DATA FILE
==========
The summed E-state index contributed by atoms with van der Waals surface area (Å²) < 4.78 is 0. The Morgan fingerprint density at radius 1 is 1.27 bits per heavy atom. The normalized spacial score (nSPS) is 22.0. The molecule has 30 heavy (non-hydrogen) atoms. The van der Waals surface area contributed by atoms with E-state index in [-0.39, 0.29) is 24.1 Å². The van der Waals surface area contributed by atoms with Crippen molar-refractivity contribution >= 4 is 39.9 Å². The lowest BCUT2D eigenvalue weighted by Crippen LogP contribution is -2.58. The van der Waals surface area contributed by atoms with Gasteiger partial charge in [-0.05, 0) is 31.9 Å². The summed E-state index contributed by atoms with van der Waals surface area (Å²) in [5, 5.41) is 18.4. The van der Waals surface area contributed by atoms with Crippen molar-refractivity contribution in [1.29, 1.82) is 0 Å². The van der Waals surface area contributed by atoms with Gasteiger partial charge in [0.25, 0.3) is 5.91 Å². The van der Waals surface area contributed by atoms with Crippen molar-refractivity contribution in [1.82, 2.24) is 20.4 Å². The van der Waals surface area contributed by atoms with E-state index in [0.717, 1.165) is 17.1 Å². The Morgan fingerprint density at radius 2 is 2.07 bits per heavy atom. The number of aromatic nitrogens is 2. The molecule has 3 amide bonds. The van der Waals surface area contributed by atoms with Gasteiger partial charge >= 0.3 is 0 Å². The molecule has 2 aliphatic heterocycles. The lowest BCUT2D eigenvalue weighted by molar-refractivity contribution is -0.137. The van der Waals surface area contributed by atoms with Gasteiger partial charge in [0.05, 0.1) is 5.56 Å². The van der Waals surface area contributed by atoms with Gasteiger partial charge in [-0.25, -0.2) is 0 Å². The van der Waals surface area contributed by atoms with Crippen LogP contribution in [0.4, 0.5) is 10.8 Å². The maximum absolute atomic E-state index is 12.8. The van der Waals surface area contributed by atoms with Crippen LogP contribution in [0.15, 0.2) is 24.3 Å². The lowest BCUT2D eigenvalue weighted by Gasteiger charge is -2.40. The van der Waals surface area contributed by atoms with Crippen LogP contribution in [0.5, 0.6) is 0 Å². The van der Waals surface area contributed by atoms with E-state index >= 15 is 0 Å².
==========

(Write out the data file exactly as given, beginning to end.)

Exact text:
The summed E-state index contributed by atoms with van der Waals surface area (Å²) < 4.78 is 0. The Morgan fingerprint density at radius 1 is 1.27 bits per heavy atom. The normalized spacial score (nSPS) is 22.0. The molecule has 30 heavy (non-hydrogen) atoms. The van der Waals surface area contributed by atoms with E-state index in [-0.39, 0.29) is 24.1 Å². The van der Waals surface area contributed by atoms with Crippen molar-refractivity contribution >= 4 is 39.9 Å². The lowest BCUT2D eigenvalue weighted by Crippen LogP contribution is -2.58. The van der Waals surface area contributed by atoms with Gasteiger partial charge in [-0.05, 0) is 31.9 Å². The summed E-state index contributed by atoms with van der Waals surface area (Å²) in [5, 5.41) is 18.4. The van der Waals surface area contributed by atoms with Crippen molar-refractivity contribution in [1.29, 1.82) is 0 Å². The van der Waals surface area contributed by atoms with Gasteiger partial charge in [0.25, 0.3) is 5.91 Å². The van der Waals surface area contributed by atoms with Crippen molar-refractivity contribution in [1.82, 2.24) is 20.4 Å². The van der Waals surface area contributed by atoms with E-state index in [0.717, 1.165) is 17.1 Å². The Morgan fingerprint density at radius 2 is 2.07 bits per heavy atom. The number of aromatic nitrogens is 2. The molecule has 3 amide bonds. The van der Waals surface area contributed by atoms with Gasteiger partial charge >= 0.3 is 0 Å². The molecule has 2 aliphatic heterocycles. The lowest BCUT2D eigenvalue weighted by molar-refractivity contribution is -0.137. The van der Waals surface area contributed by atoms with Gasteiger partial charge in [0.05, 0.1) is 5.56 Å². The van der Waals surface area contributed by atoms with Gasteiger partial charge in [-0.25, -0.2) is 0 Å². The van der Waals surface area contributed by atoms with Crippen LogP contribution in [0.4, 0.5) is 10.8 Å². The maximum absolute atomic E-state index is 12.8. The van der Waals surface area contributed by atoms with Crippen LogP contribution in [0.15, 0.2) is 24.3 Å². The lowest BCUT2D eigenvalue weighted by Gasteiger charge is -2.40. The van der Waals surface area contributed by atoms with Crippen LogP contribution in [0.5, 0.6) is 0 Å². The van der Waals surface area contributed by atoms with E-state index >= 15 is 0 Å².